A high number of dominant B-cell receptor (BCR) clones in peripheral blood accurately predicted high-risk rheumatoid arthritis (RA) patients in a new study presented at the annual American College of Rheumatology meeting.
Researchers used next-generation B-cell receptor sequencing on 129 RA-risk patients. They identified highly expanded clones (HECs), or dominant BCR clones, and labeled patients as BCR-positive if peripheral blood presented ≥ five dominant BCR clones at baseline.
B-cell receptor-positive cell clones predict the onset of arthritis in patients with CCP+/no arthritis (pre-clinical). BCR negative individuals can be reassured (0% arthritis) My question: is the test clinically standardized? #ACR18
— Angelo Gaffo (@ALGaffoRheumMD) October 21, 2018
RA-risk individuals who developed arthritis within three years had more dominant BCR clones at baseline than RA-risk patients who did not develop arthritis (10.5 ± 5.2 vs. 2.0 ± 2.4; mean ± SD; P < 0.0001). At three years, none of BCR-negative RA-risk patients went on to develop arthritis, compared with 32 (71%) of the BCR-positive individuals (estimated risk ratio [RR]: 120.1; 95%-CI: 7.5 – 1917; P < 0.0001). The more BCR clones a patient had, the higher their risk of arthritis. Researchers divided BCR-positive patients into two groups: five to eight HECs (BCR-medium, n = 23) and ≥ nine HECs (BCR-high, n = 22); at three years, the BCR-high group had a significantly higher arthritis risk than the BCR-medium cohort. The presence of ≥ nine HECs was associated with a 91% predictive value (20/22).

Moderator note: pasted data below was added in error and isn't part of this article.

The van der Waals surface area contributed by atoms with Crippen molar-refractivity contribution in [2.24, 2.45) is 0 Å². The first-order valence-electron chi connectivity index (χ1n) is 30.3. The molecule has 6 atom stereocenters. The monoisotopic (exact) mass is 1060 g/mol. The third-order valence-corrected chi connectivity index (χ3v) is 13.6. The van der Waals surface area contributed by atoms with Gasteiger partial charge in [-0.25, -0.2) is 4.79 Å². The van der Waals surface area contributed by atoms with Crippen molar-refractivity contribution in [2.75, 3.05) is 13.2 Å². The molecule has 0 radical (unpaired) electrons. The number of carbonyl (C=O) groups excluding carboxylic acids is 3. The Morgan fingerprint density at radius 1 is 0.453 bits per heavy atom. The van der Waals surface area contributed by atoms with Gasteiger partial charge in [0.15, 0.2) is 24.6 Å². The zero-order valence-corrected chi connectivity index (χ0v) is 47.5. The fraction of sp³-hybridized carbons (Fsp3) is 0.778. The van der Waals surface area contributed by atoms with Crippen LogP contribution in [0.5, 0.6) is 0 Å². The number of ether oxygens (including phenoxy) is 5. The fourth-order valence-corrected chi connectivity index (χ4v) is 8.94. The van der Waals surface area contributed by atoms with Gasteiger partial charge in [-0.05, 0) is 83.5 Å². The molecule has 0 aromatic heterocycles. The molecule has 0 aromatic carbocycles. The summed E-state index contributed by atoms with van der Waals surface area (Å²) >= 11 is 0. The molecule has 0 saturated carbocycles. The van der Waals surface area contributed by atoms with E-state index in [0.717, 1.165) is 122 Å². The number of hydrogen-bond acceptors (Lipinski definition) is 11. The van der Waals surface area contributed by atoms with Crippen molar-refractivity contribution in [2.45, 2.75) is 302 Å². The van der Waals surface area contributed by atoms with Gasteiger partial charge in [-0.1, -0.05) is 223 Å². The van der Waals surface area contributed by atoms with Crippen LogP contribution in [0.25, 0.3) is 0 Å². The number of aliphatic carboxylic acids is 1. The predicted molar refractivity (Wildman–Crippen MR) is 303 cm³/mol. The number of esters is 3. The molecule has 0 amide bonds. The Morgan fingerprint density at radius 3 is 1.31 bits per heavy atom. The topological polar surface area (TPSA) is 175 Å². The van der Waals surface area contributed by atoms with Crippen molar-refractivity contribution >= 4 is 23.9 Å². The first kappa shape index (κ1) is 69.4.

#ACR18 #plenaryI identifying pts at high risk for imminent onset of RA and then target to prevent. Expansive clones of B cell repertoire Cohort of pts +ACPA but no arthritis BCR test. Sens 100% Spec 87%. PPV 71%. NPV 100%. As Number of BCR+ clones increase and more risk
— Marie Kuchynski MD (@Doctorkuch) October 21, 2018
Study author Niek de Vries, MD, PhD, said, “In my view, a positive test might be an indication for preventive treatment and retesting at one year to evaluate the treatment effect.”
— Mohammad A. Ursani MD, FACP, RhMSUS | ابو ابراهيم (@DrMAUrsani) October 21, 2018
“I think it’s very important to realize that what we test is the migration of B cells or plasmablast-like cells through the blood at the moment that we’re testing,” Dr. de Vries, a rheumatology professor at the University of Amsterdam, said. “This is completely different from a serological assessment of antibody production by plasma cells which are present in the bone marrow, which changes very little despite effective treatment. In contrast, if we test B cell migration while a patient gets corticosteroids we see an immediate disappearance of all these cells. So it’s a different parameter.”